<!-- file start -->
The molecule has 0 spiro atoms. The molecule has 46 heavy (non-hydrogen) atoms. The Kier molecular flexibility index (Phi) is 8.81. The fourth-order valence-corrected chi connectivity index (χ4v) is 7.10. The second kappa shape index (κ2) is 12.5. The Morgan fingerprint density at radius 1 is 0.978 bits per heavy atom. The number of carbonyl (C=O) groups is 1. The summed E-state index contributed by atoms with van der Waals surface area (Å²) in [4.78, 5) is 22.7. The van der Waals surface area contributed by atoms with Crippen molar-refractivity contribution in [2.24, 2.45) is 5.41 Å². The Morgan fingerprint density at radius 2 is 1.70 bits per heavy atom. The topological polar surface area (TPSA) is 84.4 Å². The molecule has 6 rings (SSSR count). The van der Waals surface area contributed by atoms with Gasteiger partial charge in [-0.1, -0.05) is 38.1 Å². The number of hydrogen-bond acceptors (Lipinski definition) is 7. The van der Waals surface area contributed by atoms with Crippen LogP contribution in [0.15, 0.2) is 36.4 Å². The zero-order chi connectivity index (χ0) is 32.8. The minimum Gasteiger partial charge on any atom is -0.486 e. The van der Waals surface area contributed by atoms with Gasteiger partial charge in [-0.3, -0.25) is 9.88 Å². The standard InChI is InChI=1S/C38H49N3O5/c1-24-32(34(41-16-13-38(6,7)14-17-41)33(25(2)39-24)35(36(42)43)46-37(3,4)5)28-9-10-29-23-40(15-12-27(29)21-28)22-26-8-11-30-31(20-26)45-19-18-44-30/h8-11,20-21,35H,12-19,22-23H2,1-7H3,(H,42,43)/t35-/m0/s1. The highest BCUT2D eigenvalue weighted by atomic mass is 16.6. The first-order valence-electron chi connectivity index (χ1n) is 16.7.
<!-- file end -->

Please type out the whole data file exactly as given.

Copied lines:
The molecule has 0 spiro atoms. The molecule has 46 heavy (non-hydrogen) atoms. The Kier molecular flexibility index (Phi) is 8.81. The fourth-order valence-corrected chi connectivity index (χ4v) is 7.10. The second kappa shape index (κ2) is 12.5. The Morgan fingerprint density at radius 1 is 0.978 bits per heavy atom. The number of carbonyl (C=O) groups is 1. The summed E-state index contributed by atoms with van der Waals surface area (Å²) in [4.78, 5) is 22.7. The van der Waals surface area contributed by atoms with Crippen molar-refractivity contribution in [2.24, 2.45) is 5.41 Å². The Morgan fingerprint density at radius 2 is 1.70 bits per heavy atom. The topological polar surface area (TPSA) is 84.4 Å². The molecule has 6 rings (SSSR count). The van der Waals surface area contributed by atoms with Gasteiger partial charge in [-0.1, -0.05) is 38.1 Å². The number of hydrogen-bond acceptors (Lipinski definition) is 7. The van der Waals surface area contributed by atoms with Crippen LogP contribution in [0.15, 0.2) is 36.4 Å². The zero-order chi connectivity index (χ0) is 32.8. The minimum Gasteiger partial charge on any atom is -0.486 e. The van der Waals surface area contributed by atoms with Gasteiger partial charge in [-0.3, -0.25) is 9.88 Å². The standard InChI is InChI=1S/C38H49N3O5/c1-24-32(34(41-16-13-38(6,7)14-17-41)33(25(2)39-24)35(36(42)43)46-37(3,4)5)28-9-10-29-23-40(15-12-27(29)21-28)22-26-8-11-30-31(20-26)45-19-18-44-30/h8-11,20-21,35H,12-19,22-23H2,1-7H3,(H,42,43)/t35-/m0/s1. The highest BCUT2D eigenvalue weighted by atomic mass is 16.6. The first-order valence-electron chi connectivity index (χ1n) is 16.7.